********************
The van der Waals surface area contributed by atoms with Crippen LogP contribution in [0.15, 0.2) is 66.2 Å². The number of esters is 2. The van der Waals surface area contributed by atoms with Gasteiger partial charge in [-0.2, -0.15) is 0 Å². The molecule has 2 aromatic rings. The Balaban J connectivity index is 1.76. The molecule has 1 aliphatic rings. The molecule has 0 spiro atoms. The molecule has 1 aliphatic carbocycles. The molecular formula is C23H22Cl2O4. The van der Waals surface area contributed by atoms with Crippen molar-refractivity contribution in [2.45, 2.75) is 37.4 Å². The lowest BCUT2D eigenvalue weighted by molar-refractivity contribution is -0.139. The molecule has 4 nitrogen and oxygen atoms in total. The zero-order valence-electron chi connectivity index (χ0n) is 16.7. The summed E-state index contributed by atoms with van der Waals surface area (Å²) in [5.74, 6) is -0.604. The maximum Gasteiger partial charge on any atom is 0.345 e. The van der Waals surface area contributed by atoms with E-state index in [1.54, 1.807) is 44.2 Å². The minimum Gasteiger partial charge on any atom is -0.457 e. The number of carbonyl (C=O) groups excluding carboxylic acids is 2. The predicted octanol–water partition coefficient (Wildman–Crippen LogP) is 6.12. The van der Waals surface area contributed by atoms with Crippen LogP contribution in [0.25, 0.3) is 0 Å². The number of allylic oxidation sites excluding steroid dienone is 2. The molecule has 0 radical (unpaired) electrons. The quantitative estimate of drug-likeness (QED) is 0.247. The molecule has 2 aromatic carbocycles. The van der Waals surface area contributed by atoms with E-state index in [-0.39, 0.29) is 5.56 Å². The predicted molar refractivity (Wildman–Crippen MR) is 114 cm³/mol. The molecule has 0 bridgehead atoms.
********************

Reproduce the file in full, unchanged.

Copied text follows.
The van der Waals surface area contributed by atoms with Crippen LogP contribution in [0.15, 0.2) is 66.2 Å². The number of esters is 2. The van der Waals surface area contributed by atoms with Gasteiger partial charge in [-0.2, -0.15) is 0 Å². The molecule has 2 aromatic rings. The Balaban J connectivity index is 1.76. The molecule has 1 aliphatic rings. The molecule has 0 spiro atoms. The molecule has 1 aliphatic carbocycles. The molecular formula is C23H22Cl2O4. The van der Waals surface area contributed by atoms with Crippen molar-refractivity contribution in [2.45, 2.75) is 37.4 Å². The lowest BCUT2D eigenvalue weighted by molar-refractivity contribution is -0.139. The molecule has 4 nitrogen and oxygen atoms in total. The zero-order valence-electron chi connectivity index (χ0n) is 16.7. The summed E-state index contributed by atoms with van der Waals surface area (Å²) in [5.74, 6) is -0.604. The maximum Gasteiger partial charge on any atom is 0.345 e. The van der Waals surface area contributed by atoms with E-state index in [1.54, 1.807) is 44.2 Å². The minimum Gasteiger partial charge on any atom is -0.457 e. The number of carbonyl (C=O) groups excluding carboxylic acids is 2. The predicted octanol–water partition coefficient (Wildman–Crippen LogP) is 6.12. The van der Waals surface area contributed by atoms with Crippen LogP contribution in [0.25, 0.3) is 0 Å². The number of allylic oxidation sites excluding steroid dienone is 2. The molecule has 0 radical (unpaired) electrons. The quantitative estimate of drug-likeness (QED) is 0.247. The molecule has 2 aromatic carbocycles. The van der Waals surface area contributed by atoms with E-state index in [-0.39, 0.29) is 5.56 Å². The predicted molar refractivity (Wildman–Crippen MR) is 114 cm³/mol. The molecule has 0 bridgehead atoms.